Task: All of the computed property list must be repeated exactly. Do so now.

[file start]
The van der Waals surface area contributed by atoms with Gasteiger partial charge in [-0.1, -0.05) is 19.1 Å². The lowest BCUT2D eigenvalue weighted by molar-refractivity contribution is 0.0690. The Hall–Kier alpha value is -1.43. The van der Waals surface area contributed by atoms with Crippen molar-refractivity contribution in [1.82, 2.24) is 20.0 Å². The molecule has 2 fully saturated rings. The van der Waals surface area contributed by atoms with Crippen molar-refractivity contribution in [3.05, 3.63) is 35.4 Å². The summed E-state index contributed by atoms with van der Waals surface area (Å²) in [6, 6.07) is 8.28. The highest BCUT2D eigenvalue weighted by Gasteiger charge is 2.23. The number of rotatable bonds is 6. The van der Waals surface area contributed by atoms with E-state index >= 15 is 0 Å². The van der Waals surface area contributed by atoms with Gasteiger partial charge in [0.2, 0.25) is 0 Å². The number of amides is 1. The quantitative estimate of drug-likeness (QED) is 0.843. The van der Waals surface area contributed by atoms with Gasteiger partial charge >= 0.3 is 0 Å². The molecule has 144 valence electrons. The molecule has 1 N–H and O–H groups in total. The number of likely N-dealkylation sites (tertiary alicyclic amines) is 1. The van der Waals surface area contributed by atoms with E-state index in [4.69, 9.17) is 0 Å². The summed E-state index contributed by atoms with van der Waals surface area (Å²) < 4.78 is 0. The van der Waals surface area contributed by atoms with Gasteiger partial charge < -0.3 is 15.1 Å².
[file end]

The van der Waals surface area contributed by atoms with Gasteiger partial charge in [-0.1, -0.05) is 19.1 Å². The lowest BCUT2D eigenvalue weighted by molar-refractivity contribution is 0.0690. The Hall–Kier alpha value is -1.43. The van der Waals surface area contributed by atoms with Crippen molar-refractivity contribution in [1.82, 2.24) is 20.0 Å². The molecule has 2 fully saturated rings. The van der Waals surface area contributed by atoms with Crippen molar-refractivity contribution in [3.05, 3.63) is 35.4 Å². The summed E-state index contributed by atoms with van der Waals surface area (Å²) in [6, 6.07) is 8.28. The highest BCUT2D eigenvalue weighted by Gasteiger charge is 2.23. The number of rotatable bonds is 6. The van der Waals surface area contributed by atoms with E-state index >= 15 is 0 Å². The van der Waals surface area contributed by atoms with Gasteiger partial charge in [0.2, 0.25) is 0 Å². The number of amides is 1. The quantitative estimate of drug-likeness (QED) is 0.843. The van der Waals surface area contributed by atoms with Gasteiger partial charge >= 0.3 is 0 Å². The molecule has 144 valence electrons. The molecule has 1 N–H and O–H groups in total. The number of likely N-dealkylation sites (tertiary alicyclic amines) is 1. The van der Waals surface area contributed by atoms with E-state index in [4.69, 9.17) is 0 Å². The summed E-state index contributed by atoms with van der Waals surface area (Å²) < 4.78 is 0. The van der Waals surface area contributed by atoms with Gasteiger partial charge < -0.3 is 15.1 Å².